Straight Forward – Alkaline Hydrolysis
More research on low-temperature alkaline hydrolysis is required to ensure it is safe for the public.
Feb. 12, 2020
In recent months, several columns and opinions have been written about a chemical form of human remains disposal.
Today, in my blog, I want to provide you with the basic facts about low-temperature alkaline hydrolysis (AH).
AH is a process for the disposal of human remains using lye, heat and pressure. The process is being marketed as a lower-cost alternative to the traditional options of burial or cremation.
This is not cremation
Unlike cremation, AH is a chemical process that offers both families and businesses a lower cost option to disposing of the remains of loved ones.
One thing AH does have in common with cremation is the importance of how it is done.
In flame-based cremation, the burning process temperature and duration effect the amount of pollutants that are released into the air and environment.
In AH, how the process is conducted and at what temperature also have a direct effect on what is released into the environment. After the AH process is complete the dissolved remains flow into the sewer system, where they are processed with all sewage and eventually re-enter the environment.
High-temp vs low-temp AH
The Bereavement Authority of Ontario (BAO) has no issue with the high-temperature AH process.
There is scientific consensus that high-temperature AH destroys human prions contained in the effluent of this process. That’s a good thing. Prions are proteins that can transmit neurodegenerative diseases, such as the rare and fatal Creutzfeldt-Jakob disease – a human version of mad-cow disease.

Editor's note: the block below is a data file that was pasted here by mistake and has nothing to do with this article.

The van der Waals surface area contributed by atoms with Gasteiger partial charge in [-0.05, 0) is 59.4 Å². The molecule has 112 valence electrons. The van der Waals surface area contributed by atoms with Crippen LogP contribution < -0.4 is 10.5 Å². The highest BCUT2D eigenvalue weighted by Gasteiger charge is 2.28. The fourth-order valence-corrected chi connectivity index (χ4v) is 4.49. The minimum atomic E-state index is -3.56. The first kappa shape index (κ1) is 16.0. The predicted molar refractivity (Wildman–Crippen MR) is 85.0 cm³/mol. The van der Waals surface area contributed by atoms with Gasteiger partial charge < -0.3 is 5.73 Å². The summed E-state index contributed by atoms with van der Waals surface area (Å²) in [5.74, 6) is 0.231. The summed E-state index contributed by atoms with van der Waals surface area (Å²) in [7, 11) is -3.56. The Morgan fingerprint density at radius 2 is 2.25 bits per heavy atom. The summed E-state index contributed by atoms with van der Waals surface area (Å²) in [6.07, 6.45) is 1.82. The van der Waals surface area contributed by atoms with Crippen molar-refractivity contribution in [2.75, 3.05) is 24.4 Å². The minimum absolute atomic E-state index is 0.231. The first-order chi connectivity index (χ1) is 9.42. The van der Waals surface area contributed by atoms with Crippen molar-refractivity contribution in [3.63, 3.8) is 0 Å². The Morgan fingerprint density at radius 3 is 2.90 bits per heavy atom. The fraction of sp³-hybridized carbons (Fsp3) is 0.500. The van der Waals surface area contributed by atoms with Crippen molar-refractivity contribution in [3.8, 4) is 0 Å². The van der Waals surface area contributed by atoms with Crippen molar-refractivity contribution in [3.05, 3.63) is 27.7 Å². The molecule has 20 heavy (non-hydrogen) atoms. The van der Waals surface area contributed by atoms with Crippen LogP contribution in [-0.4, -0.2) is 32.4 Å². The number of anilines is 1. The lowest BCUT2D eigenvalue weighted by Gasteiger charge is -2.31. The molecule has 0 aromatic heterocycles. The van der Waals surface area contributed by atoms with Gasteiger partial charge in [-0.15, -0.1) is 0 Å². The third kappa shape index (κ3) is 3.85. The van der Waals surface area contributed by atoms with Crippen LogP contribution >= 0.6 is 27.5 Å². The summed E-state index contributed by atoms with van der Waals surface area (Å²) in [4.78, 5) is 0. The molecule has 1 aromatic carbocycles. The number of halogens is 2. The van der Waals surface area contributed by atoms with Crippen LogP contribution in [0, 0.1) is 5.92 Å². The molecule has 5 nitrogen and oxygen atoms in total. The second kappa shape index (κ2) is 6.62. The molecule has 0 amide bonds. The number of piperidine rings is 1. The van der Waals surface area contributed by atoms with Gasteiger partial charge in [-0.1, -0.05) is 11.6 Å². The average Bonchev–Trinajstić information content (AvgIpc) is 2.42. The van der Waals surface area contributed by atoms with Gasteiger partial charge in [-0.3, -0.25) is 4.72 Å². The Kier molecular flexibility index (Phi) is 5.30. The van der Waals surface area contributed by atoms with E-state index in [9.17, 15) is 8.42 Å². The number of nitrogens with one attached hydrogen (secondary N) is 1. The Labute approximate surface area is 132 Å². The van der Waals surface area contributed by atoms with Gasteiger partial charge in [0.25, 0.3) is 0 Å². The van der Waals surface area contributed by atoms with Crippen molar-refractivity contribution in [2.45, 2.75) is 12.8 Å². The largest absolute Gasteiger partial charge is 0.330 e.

Public Health Ontario reports that high-temperature AH is endorsed by the World Health Organization and is recognized as “an acceptable method for the disinfection and disposal of human remains.” Scientific studies show that the high-temperature method eliminates infectious agents, such as prions.
But not so for low-temperature AH.
There is no scientific evidence that the low-temperature process destroys prions. Bottom line – we can’t be sure low-temperature AH is safe.
Our position at the BAO is simply that until we can be certain about the risks to human life, we can not approve low-temperature AH.
As the authority, it is our duty to take the time to determine whether low-temperature AH is safe. The public should expect no less of us.
Let’s be sure
More research on low-temperature AH is required before we can be sure. The BAO must conduct a thorough review of the low-temperature process. The time spent on this will be well worth it.
We are taking a reasonable, responsible and prudent approach for public safety. It’s as straight forward as that.
For more information please contact us.